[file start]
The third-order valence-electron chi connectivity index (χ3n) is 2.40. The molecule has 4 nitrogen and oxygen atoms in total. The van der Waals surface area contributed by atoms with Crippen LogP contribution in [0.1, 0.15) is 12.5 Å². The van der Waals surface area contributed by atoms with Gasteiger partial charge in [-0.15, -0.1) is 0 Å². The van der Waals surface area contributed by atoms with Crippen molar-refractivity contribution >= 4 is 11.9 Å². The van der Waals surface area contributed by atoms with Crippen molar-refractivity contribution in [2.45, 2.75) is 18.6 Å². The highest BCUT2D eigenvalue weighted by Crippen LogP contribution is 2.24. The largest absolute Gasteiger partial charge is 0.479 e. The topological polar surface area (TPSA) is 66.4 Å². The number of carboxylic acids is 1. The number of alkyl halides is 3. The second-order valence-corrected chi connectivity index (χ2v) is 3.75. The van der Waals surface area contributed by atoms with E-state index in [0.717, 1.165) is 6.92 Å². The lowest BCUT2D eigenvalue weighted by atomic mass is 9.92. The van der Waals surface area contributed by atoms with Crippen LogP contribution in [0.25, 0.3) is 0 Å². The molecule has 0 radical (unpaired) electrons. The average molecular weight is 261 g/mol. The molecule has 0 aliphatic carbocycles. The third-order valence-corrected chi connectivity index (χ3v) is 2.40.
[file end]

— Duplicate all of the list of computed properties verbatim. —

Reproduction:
The third-order valence-electron chi connectivity index (χ3n) is 2.40. The molecule has 4 nitrogen and oxygen atoms in total. The van der Waals surface area contributed by atoms with Crippen LogP contribution in [0.1, 0.15) is 12.5 Å². The van der Waals surface area contributed by atoms with Gasteiger partial charge in [-0.15, -0.1) is 0 Å². The van der Waals surface area contributed by atoms with Crippen molar-refractivity contribution >= 4 is 11.9 Å². The van der Waals surface area contributed by atoms with Crippen molar-refractivity contribution in [2.45, 2.75) is 18.6 Å². The highest BCUT2D eigenvalue weighted by Crippen LogP contribution is 2.24. The largest absolute Gasteiger partial charge is 0.479 e. The topological polar surface area (TPSA) is 66.4 Å². The number of carboxylic acids is 1. The number of alkyl halides is 3. The second-order valence-corrected chi connectivity index (χ2v) is 3.75. The van der Waals surface area contributed by atoms with E-state index in [0.717, 1.165) is 6.92 Å². The lowest BCUT2D eigenvalue weighted by atomic mass is 9.92. The van der Waals surface area contributed by atoms with Crippen LogP contribution in [0.25, 0.3) is 0 Å². The molecule has 0 radical (unpaired) electrons. The average molecular weight is 261 g/mol. The molecule has 0 aliphatic carbocycles. The third-order valence-corrected chi connectivity index (χ3v) is 2.40.